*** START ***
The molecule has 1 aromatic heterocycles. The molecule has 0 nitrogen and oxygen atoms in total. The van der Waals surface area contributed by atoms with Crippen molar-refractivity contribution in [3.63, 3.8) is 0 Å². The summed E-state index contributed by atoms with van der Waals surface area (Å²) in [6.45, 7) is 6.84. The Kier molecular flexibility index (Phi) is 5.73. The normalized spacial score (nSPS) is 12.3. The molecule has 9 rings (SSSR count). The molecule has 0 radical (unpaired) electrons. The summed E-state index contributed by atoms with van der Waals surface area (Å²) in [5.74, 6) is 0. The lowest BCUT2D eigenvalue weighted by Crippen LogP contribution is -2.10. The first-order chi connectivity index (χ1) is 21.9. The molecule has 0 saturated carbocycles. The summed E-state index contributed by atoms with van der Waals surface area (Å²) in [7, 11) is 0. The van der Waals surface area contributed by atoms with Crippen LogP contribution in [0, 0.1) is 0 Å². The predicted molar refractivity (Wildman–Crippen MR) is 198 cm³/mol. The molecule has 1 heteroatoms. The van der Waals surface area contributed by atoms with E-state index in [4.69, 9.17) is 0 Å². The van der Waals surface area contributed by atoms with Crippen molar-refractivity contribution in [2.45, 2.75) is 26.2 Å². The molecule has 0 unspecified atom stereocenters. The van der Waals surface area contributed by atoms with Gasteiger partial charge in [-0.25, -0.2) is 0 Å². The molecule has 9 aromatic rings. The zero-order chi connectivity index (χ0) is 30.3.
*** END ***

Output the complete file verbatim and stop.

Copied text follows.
The molecule has 1 aromatic heterocycles. The molecule has 0 nitrogen and oxygen atoms in total. The van der Waals surface area contributed by atoms with Crippen molar-refractivity contribution in [3.63, 3.8) is 0 Å². The summed E-state index contributed by atoms with van der Waals surface area (Å²) in [6.45, 7) is 6.84. The Kier molecular flexibility index (Phi) is 5.73. The normalized spacial score (nSPS) is 12.3. The molecule has 9 rings (SSSR count). The molecule has 0 radical (unpaired) electrons. The summed E-state index contributed by atoms with van der Waals surface area (Å²) in [5.74, 6) is 0. The lowest BCUT2D eigenvalue weighted by Crippen LogP contribution is -2.10. The first-order chi connectivity index (χ1) is 21.9. The molecule has 0 saturated carbocycles. The summed E-state index contributed by atoms with van der Waals surface area (Å²) in [7, 11) is 0. The van der Waals surface area contributed by atoms with Crippen LogP contribution in [0, 0.1) is 0 Å². The predicted molar refractivity (Wildman–Crippen MR) is 198 cm³/mol. The molecule has 1 heteroatoms. The van der Waals surface area contributed by atoms with E-state index in [4.69, 9.17) is 0 Å². The van der Waals surface area contributed by atoms with Crippen molar-refractivity contribution in [2.45, 2.75) is 26.2 Å². The molecule has 0 unspecified atom stereocenters. The van der Waals surface area contributed by atoms with Gasteiger partial charge in [-0.25, -0.2) is 0 Å². The molecule has 9 aromatic rings. The zero-order chi connectivity index (χ0) is 30.3.